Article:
It’s hard to believe that Thanksgiving is (*checks calendar*) less than two months away from now. Like, seriously, how in the hell did that happen? If you asked me what I was doing on July 28th, I would easily be able to tell you: Sitting at home wondering what the hell this strange year of 2020 has left in store for us. Two months from now, I’ll be doing the same thing — except I plan on stuffing myself silly with gobs of food with friends and family.
Of course, given the fact that the pandemic is still going on, there are rules to these simple activities, and eating a load of grub comes with extra precaution. That’s according to the CDC, which released some safety guidelines to follow for all those people (ahem, every American) who wants to celebrate Thanksgiving this year. Take a look at the suggestions; which are complete trash.
Per the New York Post:
Low-Risk Thanksgiving Activities
- Having a small dinner with only the people who live in your household
- Having a virtual dinner and sharing recipes with friends and family
- Shopping online rather than in person on the day after Thanksgiving or the next Monday
- Watching sports events, parades, and movies from home
Moderate-Risk Thanksgiving Activities
- Having a small outdoor dinner with family and friends who live in your community
- Visiting pumpkin patches or orchards where people use hand sanitizer before touching pumpkins or picking apples, wearing masks is encouraged or enforced, and people are able to maintain social distancing
- Attending a small outdoor sports events with safety precautions in place
High-Risk Thanksgiving Activities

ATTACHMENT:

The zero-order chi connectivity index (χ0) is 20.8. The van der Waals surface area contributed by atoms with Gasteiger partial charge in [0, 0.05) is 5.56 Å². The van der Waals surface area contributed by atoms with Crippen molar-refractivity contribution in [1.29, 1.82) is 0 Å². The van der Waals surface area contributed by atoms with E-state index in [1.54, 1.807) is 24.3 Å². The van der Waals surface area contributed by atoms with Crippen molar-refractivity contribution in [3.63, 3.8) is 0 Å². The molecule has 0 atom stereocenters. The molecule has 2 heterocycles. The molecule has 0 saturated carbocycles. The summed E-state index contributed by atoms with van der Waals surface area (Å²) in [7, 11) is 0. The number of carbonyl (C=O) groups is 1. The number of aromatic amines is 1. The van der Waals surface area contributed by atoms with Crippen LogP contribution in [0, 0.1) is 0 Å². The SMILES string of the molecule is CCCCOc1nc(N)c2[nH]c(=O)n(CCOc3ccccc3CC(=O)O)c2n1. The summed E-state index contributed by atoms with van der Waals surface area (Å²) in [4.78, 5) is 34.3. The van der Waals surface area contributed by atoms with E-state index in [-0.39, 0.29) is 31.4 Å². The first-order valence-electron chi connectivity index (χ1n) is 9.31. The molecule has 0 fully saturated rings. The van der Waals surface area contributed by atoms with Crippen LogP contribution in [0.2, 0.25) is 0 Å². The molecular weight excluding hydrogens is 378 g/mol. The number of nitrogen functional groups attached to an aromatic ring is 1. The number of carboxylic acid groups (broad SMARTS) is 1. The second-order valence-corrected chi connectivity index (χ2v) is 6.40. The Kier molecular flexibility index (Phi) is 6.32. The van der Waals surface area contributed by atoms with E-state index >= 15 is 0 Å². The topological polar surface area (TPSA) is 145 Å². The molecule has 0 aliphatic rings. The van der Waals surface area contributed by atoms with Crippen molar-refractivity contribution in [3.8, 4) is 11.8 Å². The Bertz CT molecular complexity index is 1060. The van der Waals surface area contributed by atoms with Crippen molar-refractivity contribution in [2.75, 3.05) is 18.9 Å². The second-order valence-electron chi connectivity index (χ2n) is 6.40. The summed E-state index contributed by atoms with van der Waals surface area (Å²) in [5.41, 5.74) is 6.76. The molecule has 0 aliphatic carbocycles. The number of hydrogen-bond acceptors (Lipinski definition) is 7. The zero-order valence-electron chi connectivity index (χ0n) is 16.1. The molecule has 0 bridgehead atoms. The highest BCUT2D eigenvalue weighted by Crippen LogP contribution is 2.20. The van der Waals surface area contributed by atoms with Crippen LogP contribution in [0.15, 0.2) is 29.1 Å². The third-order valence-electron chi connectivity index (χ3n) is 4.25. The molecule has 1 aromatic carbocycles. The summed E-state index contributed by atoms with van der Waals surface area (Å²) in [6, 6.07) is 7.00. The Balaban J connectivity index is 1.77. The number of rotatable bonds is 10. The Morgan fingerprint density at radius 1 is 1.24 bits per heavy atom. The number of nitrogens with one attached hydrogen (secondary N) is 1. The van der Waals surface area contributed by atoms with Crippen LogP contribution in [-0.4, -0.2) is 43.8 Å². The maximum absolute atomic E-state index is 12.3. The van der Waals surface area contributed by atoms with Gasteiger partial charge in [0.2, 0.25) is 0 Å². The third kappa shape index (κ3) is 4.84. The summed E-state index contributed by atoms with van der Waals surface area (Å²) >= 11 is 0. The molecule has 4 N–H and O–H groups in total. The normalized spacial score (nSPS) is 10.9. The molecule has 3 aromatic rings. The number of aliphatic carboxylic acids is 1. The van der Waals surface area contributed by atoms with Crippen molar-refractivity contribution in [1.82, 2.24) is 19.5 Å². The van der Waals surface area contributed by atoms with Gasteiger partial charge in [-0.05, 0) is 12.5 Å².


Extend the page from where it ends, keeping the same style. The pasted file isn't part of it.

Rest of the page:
- Going shopping in crowded stores just before, on, or after Thanksgiving
- Participating in or being a spectator at a crowded race
- Attending crowded parades
- Using alcohol or drugs, which the agency says can cloud judgment and increase risky behaviors
- Attending large indoor gatherings with people from outside of your household
In other words: The CDC wants to cancel Thanksgiving this year.
Sure, that might be a loaded statement, but, when looking at those guidelines presented by the national public health institute, what the hell stands out to you as being OK?
It’s suggested to have a Thanksgiving dinner with only people in your household, and, if you want to include others from outside your home, it’s recommended to do so virtually. What? No. Never. That’s not how our forefathers intended the best holiday all year long to be done.
Oh, and then the CDC actually wants us to refuse using alcohol or drugs on Thanksgiving? I’m not certain, but I’m almost sure weed and booze were specifically made to survive the holidays, so there’s no way in hell any of us are going to give that up.
While the pandemic is still raging on and people need to be safe and practice social distancing so not to infect others (especially elders), the CDC’s recommended guidelines pretty much put a halt on Thanksgiving this year, and make it seem like the holiday should pretty much be spent alone with nothing but a couple of cold slices of pizza, a gallon of water and some streaming football at our disposal. Forget that, because we deserve to celebrate this holiday as we normally would — and you can’t take that from us, 2020.